-On a whim, I signed up for the diigo beta. Will report my initial thoughts a bit later, if I can remember how to spell the domain name.

[tags]RSS, RSSPect, Killer Bees, Dinosaur Comics, pluggd, PayPerPost, diigo[/tags]

third cleverhack podcast

Sunday, June 18th, 2006

The third cleverhack podcast is now posted. This podcast features introductory music by mathgeeks and was edited with the help of audacity.

Podcast topics include site news, the Philly blogger meetup, thoughts about software user interface design, CSS boxes and a pop culture critique of Rolling Stone Magazine.

Note: To follow up with something I noted in the podcast, I apparently need to use the WordPress rich text editor to use the podPress plugin.

Download Podcast

Saturday morning MLP

Saturday, June 17th, 2006

A few observations for a beautiful Saturday morning.

-Treat your Starbucks Barista well and you will be paid back handsomely. I probably go to the Starbucks near me at least once a week (often enough to notice when a longtime barista has added highlights to her hair), mostly on the way to work in the morning. I’ve gotten into the habit of being polite and tipping the loose change I get from a Triple Grande Vanilla Latte. Every so often, I get an upgrade of an extra shot or a larger size. Or, even better, getting my drink faster than the lady in front of me who was whining about her Venti Soy No-whip Caramel Macchiatto.

-I’m now Skype capable thanks to people I know who are using it. The only reason why I’m using it is because it’s free, because I’ve been unimpressed with the user interface (at least on the Mac OS X client). I also procured the Logitech USB Headset 250 to use with Skype which was ok, but I will most likely upgrade to something else of better quality.

-I thought that this guy had a very insightful comment in the Slashdot thread discussing why Microsoft can’t make an iPod killer.

-New RSS reader in my logs: Great News 1.0.

-I’m amused that my most highly trafficked blog tags have something to do with Death Cab for Cutie. If I tag for them, invariably I see visitors from the Seattle area.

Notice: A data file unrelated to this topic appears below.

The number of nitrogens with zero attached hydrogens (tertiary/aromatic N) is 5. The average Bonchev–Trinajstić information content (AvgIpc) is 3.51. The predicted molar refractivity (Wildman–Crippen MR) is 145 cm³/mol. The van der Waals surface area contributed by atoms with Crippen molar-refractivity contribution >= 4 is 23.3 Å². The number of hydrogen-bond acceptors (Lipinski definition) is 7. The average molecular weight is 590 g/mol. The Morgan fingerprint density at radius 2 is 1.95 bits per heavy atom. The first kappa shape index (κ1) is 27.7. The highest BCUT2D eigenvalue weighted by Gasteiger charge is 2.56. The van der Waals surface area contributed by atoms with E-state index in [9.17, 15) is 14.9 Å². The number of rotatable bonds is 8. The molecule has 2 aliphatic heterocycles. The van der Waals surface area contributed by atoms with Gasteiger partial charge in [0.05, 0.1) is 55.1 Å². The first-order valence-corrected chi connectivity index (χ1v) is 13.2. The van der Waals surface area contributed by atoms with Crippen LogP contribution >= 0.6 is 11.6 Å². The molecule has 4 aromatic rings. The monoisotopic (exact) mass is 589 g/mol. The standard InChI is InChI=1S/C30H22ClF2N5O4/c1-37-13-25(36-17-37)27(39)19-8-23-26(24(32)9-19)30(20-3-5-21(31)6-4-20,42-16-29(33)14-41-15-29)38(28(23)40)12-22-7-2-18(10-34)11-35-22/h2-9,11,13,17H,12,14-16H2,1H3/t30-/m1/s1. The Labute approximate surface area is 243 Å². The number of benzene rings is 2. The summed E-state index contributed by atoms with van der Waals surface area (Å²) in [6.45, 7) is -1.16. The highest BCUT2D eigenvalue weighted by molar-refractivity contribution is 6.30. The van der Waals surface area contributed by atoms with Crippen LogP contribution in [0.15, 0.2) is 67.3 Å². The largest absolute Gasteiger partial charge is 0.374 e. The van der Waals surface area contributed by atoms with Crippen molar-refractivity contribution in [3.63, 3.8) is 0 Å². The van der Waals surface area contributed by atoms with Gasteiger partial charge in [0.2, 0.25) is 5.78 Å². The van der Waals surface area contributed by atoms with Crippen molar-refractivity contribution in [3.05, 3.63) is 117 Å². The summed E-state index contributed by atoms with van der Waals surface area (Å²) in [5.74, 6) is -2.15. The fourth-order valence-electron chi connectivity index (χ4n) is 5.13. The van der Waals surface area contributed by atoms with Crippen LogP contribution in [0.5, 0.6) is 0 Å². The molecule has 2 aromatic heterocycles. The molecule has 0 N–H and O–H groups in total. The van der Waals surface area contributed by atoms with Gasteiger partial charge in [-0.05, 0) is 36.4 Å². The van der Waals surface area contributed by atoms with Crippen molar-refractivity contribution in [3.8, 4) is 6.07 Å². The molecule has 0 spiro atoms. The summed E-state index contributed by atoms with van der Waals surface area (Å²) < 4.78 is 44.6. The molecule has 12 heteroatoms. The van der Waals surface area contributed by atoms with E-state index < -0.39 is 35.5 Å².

Ok kids, that’s about enough for now. Today I’m going to be immersed in some hot Philly area blog culture action. I’ll tell you about it later. ;-)

[tags] Starbucks, Skype, RSS, RSS Readers, Tagging, Tags, Death Cab for Cutie, Meetup [/tags]

Google Finance needs some blog post contexual help

Sunday, June 11th, 2006

I was looking through my site logs recently and noticed a curious referrer from Google. Namely, it was a referrer from a Google Finance page. Being intrigued that I would see such a referrer, I went looking for the page in question and noticed something of interest…Google Finance now has a section showing recent blog posts about a company.

This new blog section is all well and good, except that blog post of mine which mentioned “optical cables” generically was being shown in the Blog Posts section of the Optical Cable Corporation’s Google Finance page. Whoops.

As of this writing, 06/11/2006, my blog post isn’t showing, but a forum post from MacNN which mentions “optical cables” in a generic format is. Double whoops.

[tags]Google, Google Finance, blog posts [/tags]


Thursday, May 18th, 2006

Don’t know if it will really work, but I figured might as well try since I have a phone with a keyboard now.

[tags]Web, Mobile Web, Mobile Web Browsers, Moblogging, Moblogs [/tags]